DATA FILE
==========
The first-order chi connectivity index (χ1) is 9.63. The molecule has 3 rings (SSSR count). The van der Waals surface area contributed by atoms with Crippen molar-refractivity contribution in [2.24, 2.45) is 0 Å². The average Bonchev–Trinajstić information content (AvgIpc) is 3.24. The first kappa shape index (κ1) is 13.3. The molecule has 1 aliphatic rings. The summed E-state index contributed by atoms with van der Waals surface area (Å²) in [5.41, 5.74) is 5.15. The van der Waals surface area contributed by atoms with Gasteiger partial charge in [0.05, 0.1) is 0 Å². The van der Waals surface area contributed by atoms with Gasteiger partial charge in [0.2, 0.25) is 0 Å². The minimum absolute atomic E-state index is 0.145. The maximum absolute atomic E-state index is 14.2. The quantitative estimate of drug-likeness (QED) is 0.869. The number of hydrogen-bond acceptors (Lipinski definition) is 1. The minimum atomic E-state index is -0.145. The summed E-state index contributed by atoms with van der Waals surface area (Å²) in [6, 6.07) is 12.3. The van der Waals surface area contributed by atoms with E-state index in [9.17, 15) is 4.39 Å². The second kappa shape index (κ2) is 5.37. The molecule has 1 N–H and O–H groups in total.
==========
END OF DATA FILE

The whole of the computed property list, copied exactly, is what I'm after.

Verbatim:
The first-order chi connectivity index (χ1) is 9.63. The molecule has 3 rings (SSSR count). The van der Waals surface area contributed by atoms with Crippen molar-refractivity contribution in [2.24, 2.45) is 0 Å². The average Bonchev–Trinajstić information content (AvgIpc) is 3.24. The first kappa shape index (κ1) is 13.3. The molecule has 1 aliphatic rings. The summed E-state index contributed by atoms with van der Waals surface area (Å²) in [5.41, 5.74) is 5.15. The van der Waals surface area contributed by atoms with Gasteiger partial charge in [0.05, 0.1) is 0 Å². The van der Waals surface area contributed by atoms with Gasteiger partial charge in [0.2, 0.25) is 0 Å². The minimum absolute atomic E-state index is 0.145. The maximum absolute atomic E-state index is 14.2. The quantitative estimate of drug-likeness (QED) is 0.869. The number of hydrogen-bond acceptors (Lipinski definition) is 1. The minimum atomic E-state index is -0.145. The summed E-state index contributed by atoms with van der Waals surface area (Å²) in [6, 6.07) is 12.3. The van der Waals surface area contributed by atoms with E-state index in [9.17, 15) is 4.39 Å². The second kappa shape index (κ2) is 5.37. The molecule has 1 N–H and O–H groups in total.